Your Sales Process Can Stop a Sale Dead in its Tracks
Posted by James Moore on 26 September 2013 11:28 am
The other morning one of our staff decided to kick off the beginning of football season by spiking her laptop computer on the ground. (Not really, but the end result was just about the same.)
I was tasked with ordering a new LCD to repair the damage caused by her infraction. A quick search on Google to find a replacement screen provided with me a few sites, including some YouTube videos on how to replace the screen on the exact laptop. Knowing that I would be taking on the repair myself, I took the time to watch one of the videos to see what I had to look forward to. A video by a company called Screen Surgeons was well done, and they also had a site which sold replacement LCD screens.
After spending another 10 minutes price shopping, I decided that while Screen Surgeons was not the cheapest seller out there, I would reward them since they put the effort into producing the video that I would ultimately be using during the repair.
I had been authorized to order it with Next Day Shipping so we could have this machine up and running ASAP, but I wasn’t going to spend the $50 on Next Day if the item wasn’t in stock.
I called and they weren’t in the office yet because they were 2 timezones behind me. I got their voice mail explaining to leave a message with an email address and they would email me back. Choosing not to attempt to recite my email address letter by letter to an answering machine, I decided I would just email them instead.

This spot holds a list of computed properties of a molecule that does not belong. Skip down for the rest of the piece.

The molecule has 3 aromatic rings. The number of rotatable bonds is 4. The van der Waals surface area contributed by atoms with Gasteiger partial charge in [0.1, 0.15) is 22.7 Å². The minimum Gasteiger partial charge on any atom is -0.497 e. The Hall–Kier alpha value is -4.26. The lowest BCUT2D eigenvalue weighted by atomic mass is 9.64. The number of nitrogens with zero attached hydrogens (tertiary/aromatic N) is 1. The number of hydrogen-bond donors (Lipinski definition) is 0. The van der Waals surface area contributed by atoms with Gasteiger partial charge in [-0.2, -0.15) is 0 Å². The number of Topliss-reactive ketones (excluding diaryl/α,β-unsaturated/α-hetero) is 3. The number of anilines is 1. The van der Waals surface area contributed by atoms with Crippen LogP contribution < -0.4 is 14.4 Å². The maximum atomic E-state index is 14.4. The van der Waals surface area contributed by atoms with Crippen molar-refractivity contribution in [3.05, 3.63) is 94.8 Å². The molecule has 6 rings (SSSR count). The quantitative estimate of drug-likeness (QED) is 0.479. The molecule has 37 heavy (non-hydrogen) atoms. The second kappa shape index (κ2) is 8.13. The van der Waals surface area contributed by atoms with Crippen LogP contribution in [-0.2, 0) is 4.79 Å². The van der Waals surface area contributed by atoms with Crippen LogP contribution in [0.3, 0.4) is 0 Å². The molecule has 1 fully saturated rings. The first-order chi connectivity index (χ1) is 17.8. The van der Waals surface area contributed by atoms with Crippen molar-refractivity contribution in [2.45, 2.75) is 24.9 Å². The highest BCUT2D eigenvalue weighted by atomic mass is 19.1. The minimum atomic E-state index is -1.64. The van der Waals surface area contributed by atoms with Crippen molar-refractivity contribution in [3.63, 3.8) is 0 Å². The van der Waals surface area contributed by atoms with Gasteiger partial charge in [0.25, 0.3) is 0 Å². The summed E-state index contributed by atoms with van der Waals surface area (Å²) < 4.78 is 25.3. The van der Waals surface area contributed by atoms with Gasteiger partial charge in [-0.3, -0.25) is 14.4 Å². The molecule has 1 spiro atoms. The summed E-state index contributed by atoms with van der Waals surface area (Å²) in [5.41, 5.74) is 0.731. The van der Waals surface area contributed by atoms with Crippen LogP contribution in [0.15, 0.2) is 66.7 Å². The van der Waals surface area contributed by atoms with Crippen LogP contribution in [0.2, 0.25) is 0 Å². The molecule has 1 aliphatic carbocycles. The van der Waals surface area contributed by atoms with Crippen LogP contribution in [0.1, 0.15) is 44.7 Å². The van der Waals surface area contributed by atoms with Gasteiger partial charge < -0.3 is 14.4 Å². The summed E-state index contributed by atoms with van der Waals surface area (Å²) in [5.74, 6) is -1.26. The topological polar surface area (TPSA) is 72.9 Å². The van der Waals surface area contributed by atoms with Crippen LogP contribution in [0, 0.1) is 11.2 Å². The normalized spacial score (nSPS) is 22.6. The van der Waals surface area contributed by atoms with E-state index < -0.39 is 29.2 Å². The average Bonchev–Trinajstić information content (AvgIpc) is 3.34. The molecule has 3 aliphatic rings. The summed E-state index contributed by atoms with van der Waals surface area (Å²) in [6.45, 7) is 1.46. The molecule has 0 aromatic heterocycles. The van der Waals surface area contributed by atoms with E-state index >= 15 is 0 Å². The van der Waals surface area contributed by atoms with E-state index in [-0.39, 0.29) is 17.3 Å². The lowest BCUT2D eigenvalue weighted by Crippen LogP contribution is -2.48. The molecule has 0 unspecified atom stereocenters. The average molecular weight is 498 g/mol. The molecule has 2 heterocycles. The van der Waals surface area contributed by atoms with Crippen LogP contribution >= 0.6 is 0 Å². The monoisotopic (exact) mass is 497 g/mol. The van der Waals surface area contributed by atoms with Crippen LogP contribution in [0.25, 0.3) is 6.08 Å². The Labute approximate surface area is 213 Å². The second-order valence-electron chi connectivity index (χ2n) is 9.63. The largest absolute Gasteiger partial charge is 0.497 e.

I emailed them just asking if the item was in stock, and this is where the momentum of my purchase came to a halt.
My email to them:
The response I received stopped all momentum of the buying process.
Thank you for your damaged screen inquiry.
This didn’t answer my question at all! I was in disbelief, and a little pissy.
I’m sitting with a browser tab open with the item in my cart, order information filled out and just waiting to click “Submit Order” and I get this generic probably automated message that didn’t answer my question, or address my concerns about ordering from them.
I needed to have this item arrive the following day so I would have it before the weekend. I couldn’t wait any longer for a response; I ended up ordering from someone on eBay who showed the item was in stock and shipped same day.
The point of this story is: there many many steps involved in the buying decision process. Helping move a person along that process as seamlessly as possible will build the momentum needed to result in a conversion. If at any time you stop that momentum you will lose everything you worked at building.
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